I’ve been an evolutionary biologist for nearly half a century and have read hundreds of books about Charles Darwin and his science. If we exclude books written by creationists — a group that A.N. Wilson doesn’t identify with — Charles Darwin: Victorian Mythmaker is by far the worst. Appalling in its sloppy arguments and unrelenting and unwarranted negativity, its most infuriating flaw is its abysmal failure to get the most basic facts right … That Wilson is the confused outlier among Darwin biographers is easily confirmed by even a cursory inspection of the book, which is replete with factual errors … In the end, Wilson’s book is harmful.
Charles Darwin: Victorian Mythmaker is less a biography than an indictment of a man he finds wanting in so many respects that the reader wonders how Mr. Wilson could stand spending so much time writing about him … In Mr. Wilson’s hands, Darwin is the veritable snake in the garden of cultural history, a corrupter of minds who deserves to be seen clearly for what he always was: a footnote in the history of science … At first I found reading Mr. Wilson’s laundry list of offenses strangely addictive, like studying the ‘Wanted’ posters that hang in the Post Office. As I carried on, however, pleasure slowly gave way to annoyance. Mr. Wilson’s scientific misunderstandings, of which there are many, seem to come straight out of the creationist playbook.
Victorian Mythmaker is a thorough dressing-down, a prolonged hatchet job. Unfortunately, it is also a work of intellectual calumny: a muddle of false claims, willful deceit, and unbridled hostility. Darwin, in Wilson’s telling, was a fraud, a liar, a racist, and a closet eugenicist. Victorian Mythmaker wears a cloak of righteousness but is about as trustworthy as a priest in a Stendhal novel … Wilson’s zeal, like that of most conspiracy theorists, only serves to undermine his case. From a psychological perspective, his portrait of Darwin just doesn’t add up … Wilson wants to persuade us that Darwin’s worldview was a cruel one, blackened with the soot of Victorian iniquity, yet he does so by painting a picture of that worldview that is plainly a caricature.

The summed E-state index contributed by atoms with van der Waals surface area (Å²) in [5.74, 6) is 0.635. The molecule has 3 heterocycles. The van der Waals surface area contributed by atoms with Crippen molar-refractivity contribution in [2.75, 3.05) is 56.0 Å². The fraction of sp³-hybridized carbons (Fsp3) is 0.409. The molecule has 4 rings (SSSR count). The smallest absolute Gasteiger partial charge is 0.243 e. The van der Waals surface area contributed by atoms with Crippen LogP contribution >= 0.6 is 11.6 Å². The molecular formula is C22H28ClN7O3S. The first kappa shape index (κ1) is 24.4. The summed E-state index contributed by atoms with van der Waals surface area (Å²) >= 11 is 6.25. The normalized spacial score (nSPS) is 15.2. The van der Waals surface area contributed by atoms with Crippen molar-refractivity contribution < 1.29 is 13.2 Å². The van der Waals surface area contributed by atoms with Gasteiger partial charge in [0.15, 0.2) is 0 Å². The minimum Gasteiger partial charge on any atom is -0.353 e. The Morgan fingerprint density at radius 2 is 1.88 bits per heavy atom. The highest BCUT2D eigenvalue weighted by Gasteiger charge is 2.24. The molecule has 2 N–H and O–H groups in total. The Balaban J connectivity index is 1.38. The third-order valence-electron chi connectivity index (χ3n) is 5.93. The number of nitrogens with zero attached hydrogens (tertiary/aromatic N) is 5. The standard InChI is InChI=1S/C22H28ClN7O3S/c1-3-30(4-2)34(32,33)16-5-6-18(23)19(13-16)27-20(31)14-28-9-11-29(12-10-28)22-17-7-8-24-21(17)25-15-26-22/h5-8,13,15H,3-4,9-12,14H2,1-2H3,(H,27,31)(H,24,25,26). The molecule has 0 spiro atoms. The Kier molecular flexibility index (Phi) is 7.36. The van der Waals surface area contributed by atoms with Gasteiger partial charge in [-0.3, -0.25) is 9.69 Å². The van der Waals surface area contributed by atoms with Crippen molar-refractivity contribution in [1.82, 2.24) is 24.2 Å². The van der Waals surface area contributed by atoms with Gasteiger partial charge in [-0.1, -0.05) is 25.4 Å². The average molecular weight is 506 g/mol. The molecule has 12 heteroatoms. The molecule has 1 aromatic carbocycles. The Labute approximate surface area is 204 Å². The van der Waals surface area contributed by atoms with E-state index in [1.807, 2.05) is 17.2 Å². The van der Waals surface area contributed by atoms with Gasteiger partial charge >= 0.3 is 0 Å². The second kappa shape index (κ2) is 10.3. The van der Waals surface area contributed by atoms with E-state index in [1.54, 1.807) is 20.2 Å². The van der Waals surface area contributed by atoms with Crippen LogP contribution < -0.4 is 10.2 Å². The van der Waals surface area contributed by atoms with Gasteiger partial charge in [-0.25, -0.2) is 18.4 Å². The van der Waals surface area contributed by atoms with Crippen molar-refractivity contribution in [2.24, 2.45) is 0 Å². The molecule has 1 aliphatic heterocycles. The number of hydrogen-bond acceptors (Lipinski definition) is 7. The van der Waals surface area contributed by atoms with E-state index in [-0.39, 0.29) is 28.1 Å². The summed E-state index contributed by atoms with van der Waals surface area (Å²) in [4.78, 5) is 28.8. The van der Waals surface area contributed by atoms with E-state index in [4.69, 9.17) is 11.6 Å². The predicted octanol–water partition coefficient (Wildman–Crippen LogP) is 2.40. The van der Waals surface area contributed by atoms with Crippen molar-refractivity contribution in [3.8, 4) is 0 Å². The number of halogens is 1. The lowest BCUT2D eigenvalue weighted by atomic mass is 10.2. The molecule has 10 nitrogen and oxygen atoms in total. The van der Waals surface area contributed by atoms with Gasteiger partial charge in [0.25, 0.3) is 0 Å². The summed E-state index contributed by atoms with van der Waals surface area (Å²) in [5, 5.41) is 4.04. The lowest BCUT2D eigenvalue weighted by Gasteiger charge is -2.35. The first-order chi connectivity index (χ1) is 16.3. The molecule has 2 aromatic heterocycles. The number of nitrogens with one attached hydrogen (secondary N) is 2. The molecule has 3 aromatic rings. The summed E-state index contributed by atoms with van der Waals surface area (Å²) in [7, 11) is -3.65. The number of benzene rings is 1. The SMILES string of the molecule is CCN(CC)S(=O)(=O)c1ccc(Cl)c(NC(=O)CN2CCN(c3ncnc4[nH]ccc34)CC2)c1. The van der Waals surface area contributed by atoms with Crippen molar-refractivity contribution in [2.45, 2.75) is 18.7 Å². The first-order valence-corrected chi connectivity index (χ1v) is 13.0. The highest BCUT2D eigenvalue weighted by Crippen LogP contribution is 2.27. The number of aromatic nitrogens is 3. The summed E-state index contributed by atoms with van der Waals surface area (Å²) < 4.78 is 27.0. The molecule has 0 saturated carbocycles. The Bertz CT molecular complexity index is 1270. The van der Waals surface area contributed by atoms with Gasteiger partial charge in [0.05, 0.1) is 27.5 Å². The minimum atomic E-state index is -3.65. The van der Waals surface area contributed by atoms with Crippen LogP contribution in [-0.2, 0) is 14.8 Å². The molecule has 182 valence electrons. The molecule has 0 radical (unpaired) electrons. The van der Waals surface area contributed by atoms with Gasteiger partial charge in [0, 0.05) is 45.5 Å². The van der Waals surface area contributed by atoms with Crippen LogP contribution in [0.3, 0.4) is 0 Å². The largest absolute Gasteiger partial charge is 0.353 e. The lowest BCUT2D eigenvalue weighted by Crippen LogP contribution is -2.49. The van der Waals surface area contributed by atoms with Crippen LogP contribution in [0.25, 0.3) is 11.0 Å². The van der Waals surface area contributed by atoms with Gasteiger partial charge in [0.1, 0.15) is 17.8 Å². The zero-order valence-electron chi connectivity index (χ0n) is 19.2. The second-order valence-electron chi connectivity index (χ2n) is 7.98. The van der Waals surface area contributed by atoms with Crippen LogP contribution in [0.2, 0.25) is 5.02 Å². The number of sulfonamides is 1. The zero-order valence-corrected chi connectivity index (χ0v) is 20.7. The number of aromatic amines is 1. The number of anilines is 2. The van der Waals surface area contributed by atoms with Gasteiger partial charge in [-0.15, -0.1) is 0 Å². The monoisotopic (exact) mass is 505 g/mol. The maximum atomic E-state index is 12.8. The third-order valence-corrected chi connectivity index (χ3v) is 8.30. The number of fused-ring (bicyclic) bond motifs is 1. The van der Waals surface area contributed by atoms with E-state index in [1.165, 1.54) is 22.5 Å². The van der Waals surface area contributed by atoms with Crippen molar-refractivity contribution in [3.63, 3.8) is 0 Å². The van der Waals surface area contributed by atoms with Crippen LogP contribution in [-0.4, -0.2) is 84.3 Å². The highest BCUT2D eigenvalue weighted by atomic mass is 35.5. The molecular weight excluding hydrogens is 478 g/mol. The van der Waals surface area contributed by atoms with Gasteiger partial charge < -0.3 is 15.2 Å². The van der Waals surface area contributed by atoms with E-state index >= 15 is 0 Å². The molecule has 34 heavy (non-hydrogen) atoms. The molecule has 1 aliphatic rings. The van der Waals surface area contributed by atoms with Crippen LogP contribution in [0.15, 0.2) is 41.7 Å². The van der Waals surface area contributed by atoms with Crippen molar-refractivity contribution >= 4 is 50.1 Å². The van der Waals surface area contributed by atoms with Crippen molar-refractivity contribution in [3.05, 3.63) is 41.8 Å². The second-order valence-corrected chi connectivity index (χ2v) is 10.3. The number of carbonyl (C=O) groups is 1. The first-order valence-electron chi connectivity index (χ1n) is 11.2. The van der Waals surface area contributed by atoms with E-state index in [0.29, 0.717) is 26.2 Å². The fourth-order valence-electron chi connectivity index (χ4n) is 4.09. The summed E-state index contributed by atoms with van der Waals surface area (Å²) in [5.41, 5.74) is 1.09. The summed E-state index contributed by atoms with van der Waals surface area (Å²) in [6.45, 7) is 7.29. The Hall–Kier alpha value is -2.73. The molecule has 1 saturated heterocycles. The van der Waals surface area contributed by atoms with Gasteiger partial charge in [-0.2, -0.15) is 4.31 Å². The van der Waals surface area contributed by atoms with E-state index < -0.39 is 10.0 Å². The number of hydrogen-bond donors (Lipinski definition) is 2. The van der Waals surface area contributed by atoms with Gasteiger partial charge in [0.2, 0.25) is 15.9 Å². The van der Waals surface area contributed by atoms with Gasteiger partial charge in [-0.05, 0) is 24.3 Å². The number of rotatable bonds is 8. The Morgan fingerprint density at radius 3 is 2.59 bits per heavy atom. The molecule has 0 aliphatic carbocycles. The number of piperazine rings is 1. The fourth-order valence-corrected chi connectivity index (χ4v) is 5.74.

Darwin, Wilson contends, was not the nervy but benign magus of Down House, labouring patiently for decades in rural Kent to unlock the origins of human life for the benefit of all mankind. He was actually an egotist with an unfailing eye for ‘the main chance,’ determined to go down in history as the greatest scientist of all time … Instead of subtitling this book Victorian Mythmaker, Wilson might have more accurately called it ‘J’Accuse.’ For despite a few pious throat-clearings on the dust jacket to the contrary, he has no interest in balance, no desire to be nice about the man whom he blames for pretty much everything that went wrong in the 20th century, from totalitarianism to the decline of organised religion.
These are vividly peopled pages...Such are the book’s pleasures; but it contains, so to speak, no small number of missing links … One begins to feel that Wilson is motivated by personal dislike, as if he was once cut by Darwin at a party and has since nursed l’esprit d’escalier ever since. That Darwin endured chronic gastric distress is depicted as a failure of mind, not of body; his grief at the early death of his mother is portrayed as ‘compulsive time-wasting’ and ‘mindless brooding’ … This book, with its elisions, inaccuracies, vivid set pieces and palpable dislike for its subject, has I suspect achieved its end: the air is thick with ruffled feathers.
Wilson makes two important claims as he opens this iconoclastic biography: ‘Darwin was wrong’ and ‘I am not a scientist.’ Though Wilson works hard to prove Darwin wrong, his lack of science background and factual errors derail his main thesis … The book’s many errors make it hard to take seriously.
The prolific novelist and biographer probes the character and controversies of Charles Darwin’s life and the controversial theory that turned the world on its head … Integrating a wealth of biographical details with in-depth discussions of the criticisms and arguments around Darwinism, Wilson helps readers understand how Darwin was an almost inevitable product of his times … An illuminating new biography of a legendary figure in the scientific world whose legacy continues to draw reappraisals.